Partial Withdrawal of Life Insurance Policy: How it works


What is partial withdrawal from a life insurance policy?

Permanent policies like whole life and universal life build up cash value. For many life insurance policyholders, a policy accrues a fairly sizable amount of cash value over time, almost like a savings account.

The more premiums paid in and the better the rate of return on the cash value account you invest, the more the cash value increases. In some situations, cash value can be taken out in two ways: a withdrawal or a loan.

A withdrawal is taking out your own premiums paid into the policy which is called “the basis”.

Loans can be taken out interest-free and you can pay yourself back the money – or, the loan or withdrawal is subtracted from your death benefit if you die with any outstanding owed on the loan. The situation you choose depends on the details of your life insurance plan.

Rather than just canceling outright if money is needed, policyholders have some options to withdraw funds or even sell their policy to a life settlement company. These options are best exercised if a policyholder has retained the same plan for many years. Depending on the age of your policy, drawing money out may leave you in a negative cash value situation, so it’s best to know your terms.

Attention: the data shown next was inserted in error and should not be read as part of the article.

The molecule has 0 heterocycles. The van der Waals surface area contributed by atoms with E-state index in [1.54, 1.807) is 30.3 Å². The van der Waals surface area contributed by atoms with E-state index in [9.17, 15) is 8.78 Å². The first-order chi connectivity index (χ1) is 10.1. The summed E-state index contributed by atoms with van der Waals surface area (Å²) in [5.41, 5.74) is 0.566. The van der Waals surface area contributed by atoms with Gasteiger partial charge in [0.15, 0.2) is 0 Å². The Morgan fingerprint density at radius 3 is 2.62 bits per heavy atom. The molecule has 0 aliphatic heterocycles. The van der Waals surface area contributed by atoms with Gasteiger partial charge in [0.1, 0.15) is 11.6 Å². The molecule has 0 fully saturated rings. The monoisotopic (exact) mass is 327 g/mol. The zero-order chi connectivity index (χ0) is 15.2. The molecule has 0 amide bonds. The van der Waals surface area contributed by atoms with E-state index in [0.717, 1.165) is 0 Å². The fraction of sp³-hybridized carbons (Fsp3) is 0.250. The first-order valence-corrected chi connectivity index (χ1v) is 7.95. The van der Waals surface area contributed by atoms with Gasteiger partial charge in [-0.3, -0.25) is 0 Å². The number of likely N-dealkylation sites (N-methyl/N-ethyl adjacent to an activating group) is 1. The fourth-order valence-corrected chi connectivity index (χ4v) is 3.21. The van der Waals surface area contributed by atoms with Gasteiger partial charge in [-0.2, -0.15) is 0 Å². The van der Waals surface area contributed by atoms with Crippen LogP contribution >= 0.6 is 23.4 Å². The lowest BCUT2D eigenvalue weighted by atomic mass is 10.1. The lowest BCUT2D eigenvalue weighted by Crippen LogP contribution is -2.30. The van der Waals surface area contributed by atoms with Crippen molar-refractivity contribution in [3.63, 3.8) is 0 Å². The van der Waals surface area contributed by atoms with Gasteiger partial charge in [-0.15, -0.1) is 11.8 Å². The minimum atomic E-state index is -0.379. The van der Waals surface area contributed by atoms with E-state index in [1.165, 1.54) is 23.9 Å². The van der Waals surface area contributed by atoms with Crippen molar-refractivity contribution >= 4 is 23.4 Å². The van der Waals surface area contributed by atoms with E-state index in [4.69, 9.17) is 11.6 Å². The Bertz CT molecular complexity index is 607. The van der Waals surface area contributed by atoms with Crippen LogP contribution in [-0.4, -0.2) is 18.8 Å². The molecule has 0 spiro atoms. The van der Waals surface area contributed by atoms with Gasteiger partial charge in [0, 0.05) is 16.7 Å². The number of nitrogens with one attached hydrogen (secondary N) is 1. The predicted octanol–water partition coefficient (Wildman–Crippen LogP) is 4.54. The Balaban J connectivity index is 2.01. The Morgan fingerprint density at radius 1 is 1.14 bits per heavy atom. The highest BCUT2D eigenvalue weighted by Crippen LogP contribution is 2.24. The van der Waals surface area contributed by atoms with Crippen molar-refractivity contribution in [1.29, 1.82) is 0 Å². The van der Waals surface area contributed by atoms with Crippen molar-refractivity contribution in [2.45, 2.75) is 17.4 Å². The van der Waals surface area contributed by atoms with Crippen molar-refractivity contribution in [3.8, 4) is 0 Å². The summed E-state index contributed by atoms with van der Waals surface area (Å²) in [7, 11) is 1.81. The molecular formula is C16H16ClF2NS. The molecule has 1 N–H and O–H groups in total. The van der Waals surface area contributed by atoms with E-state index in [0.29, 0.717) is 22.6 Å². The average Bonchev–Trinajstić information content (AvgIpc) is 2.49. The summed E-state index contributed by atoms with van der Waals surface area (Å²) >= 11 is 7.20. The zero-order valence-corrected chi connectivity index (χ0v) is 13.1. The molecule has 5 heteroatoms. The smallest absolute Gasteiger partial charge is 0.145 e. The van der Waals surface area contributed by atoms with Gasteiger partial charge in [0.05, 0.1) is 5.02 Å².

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What is Partial Withdrawal with regard to life insurance?

Partial withdrawal refers to cashing out part of a life insurance policy, at which time the policy will stay in force (i.e. is not canceled). Taking direct cash out of your policy almost always has an impact on overall value; both in terms of total value and the death benefit amount left.

Partial withdrawal won’t be taxed as long as the policy remains in force. Essentially, you are taking out your contributed premiums in a withdrawal – and if you get into gains you have to take it out as a loan, particularly in the initial 15 years that you’re paying in. A withdrawal will not increase or change the premiums. There are no penalties for a withdrawal – only for a full life insurance policy surrender, and typically only if you cancel the policy within its first 10 years.


Why would someone withdraw?

There are many situations – there is a strategy called a LIRP that can allow you to receive taxable income from your life insurance’s cash value to supplement retirement.

How to live a tax free retirement

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Many people opt to partially cash out policies over time. The reasons vary as widely as all the various reasons anyone might need money — and after all, it is your money!

Because a term life policyholder is simply “leasing” their policy from the insurance company, there is no cash value attached to the policy itself — so if you’re looking for an option to initiate partial withdrawal when needed, it’s best to avoid term life policies and go with a type of policy that has a cash value component assignment. However, term life insurance IS becoming more flexible over time with different options and add-ons.

If you have questions about the availability of partial withdrawal based on your plan and want to talk strategy, we can help! Reach out and let’s discuss a cash value life insurance solution that works for you and your family.